(RG note) When you put up a sample of recent work on the net, people, including dealers, can go to it at their leisure. Curiosity drives them there — even moreso than opening up an envelope of slides. When you put your work on the net you are potentially showing it to the world. Much better than gathering dust in a dealer’s drawer. Further, don’t think about volume of visitors to your site. It’s the type of visitor that counts. All you need to do is to tell them to go have a look if they have time. Be cool. If your work is seen by ten of the right people in one year, it will have more than done its job.
by Jacques Cormier
By “proper dealers” you may mean “effective dealers.” I have found a use for ineffective dealers. Some of these provide little more than a place to safely store your work. However, when they do make sales, it is on a genuine basis, because there is generally no aggression on the part of the dealer. I have found that it’s often good not to sell your work right away. This is because as your prices increase you end up getting more for them later.
by Joe Blodgett
Much of this ignorance you speak of goes back to the education system. A problem in many art schools is the continuance of poisonous pedagogy — ideas perpetrated about the system by those who do not believe in the system. Because many instructors are not inclined to make their living in art, they can be disdainful of the subject, and the result is that students do not find out about life in the real world, including how good it can be.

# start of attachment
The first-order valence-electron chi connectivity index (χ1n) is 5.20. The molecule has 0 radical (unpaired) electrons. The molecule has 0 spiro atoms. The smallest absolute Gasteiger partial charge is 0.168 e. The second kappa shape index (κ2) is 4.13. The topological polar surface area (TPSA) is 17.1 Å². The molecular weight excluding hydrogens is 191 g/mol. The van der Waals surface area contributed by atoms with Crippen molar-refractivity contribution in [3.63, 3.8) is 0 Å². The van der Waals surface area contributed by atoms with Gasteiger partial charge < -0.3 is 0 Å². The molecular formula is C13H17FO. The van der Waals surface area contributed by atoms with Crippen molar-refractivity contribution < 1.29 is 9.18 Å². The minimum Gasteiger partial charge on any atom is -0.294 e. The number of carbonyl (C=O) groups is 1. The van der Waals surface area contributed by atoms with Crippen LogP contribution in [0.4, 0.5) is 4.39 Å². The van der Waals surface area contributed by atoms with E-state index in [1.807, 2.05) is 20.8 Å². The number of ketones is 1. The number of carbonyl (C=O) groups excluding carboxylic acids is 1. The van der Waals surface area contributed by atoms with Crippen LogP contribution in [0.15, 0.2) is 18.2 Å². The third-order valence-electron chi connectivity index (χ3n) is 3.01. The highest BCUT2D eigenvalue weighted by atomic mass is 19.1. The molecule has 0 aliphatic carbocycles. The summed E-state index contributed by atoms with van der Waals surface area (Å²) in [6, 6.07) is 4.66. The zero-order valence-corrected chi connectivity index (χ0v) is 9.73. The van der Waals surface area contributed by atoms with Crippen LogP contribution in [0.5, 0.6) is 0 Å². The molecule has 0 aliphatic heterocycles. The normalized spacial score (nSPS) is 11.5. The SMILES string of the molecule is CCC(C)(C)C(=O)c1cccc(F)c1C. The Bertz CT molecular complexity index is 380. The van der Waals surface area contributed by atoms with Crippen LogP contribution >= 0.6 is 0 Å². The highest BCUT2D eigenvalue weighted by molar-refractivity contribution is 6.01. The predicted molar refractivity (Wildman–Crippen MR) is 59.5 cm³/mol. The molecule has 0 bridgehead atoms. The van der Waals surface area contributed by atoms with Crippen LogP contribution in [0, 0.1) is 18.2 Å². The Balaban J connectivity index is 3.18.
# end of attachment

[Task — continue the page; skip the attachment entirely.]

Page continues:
by Alec Rutgers, Ontario, Canada
I read about your meeting with the group and thought of something. Are you going to post what all of you came up with and what was written down? I also have an idea. I have read that artists get together in groups to support and critique each others work. It would be nice if there was some sort of clearing house that might help organize this for like-minded artists. So instead of being in a room of 100 people for a conference or general meeting you get together with no more than say 10 people for coffee, show and tell, and general brain storming.
(RG note) I’ll ask Carol Lopez, our facilitator at that meeting, to give us all a report in three months.
What is an artist representation group? (GT)
(RG note) In this case it was CARFAC. Canadian Artist’s Representation. This organization informs artists about artist’s rights, copyright legislation, cross-border shipping, and makes further networking possible. It also informs artists of competitions, shows, arts employment, and other opportunities. Various regions publish online newsletters. I’m a member in the BC region of CARFAC. Canadian visual artists should take a look at http://www.carfac.ca/
There are also many excellent regional commercial artist representation sites. For example http://artistsregister.com/arizona/
British artists should take a look at http://www.britisharts.co.uk/internet.htm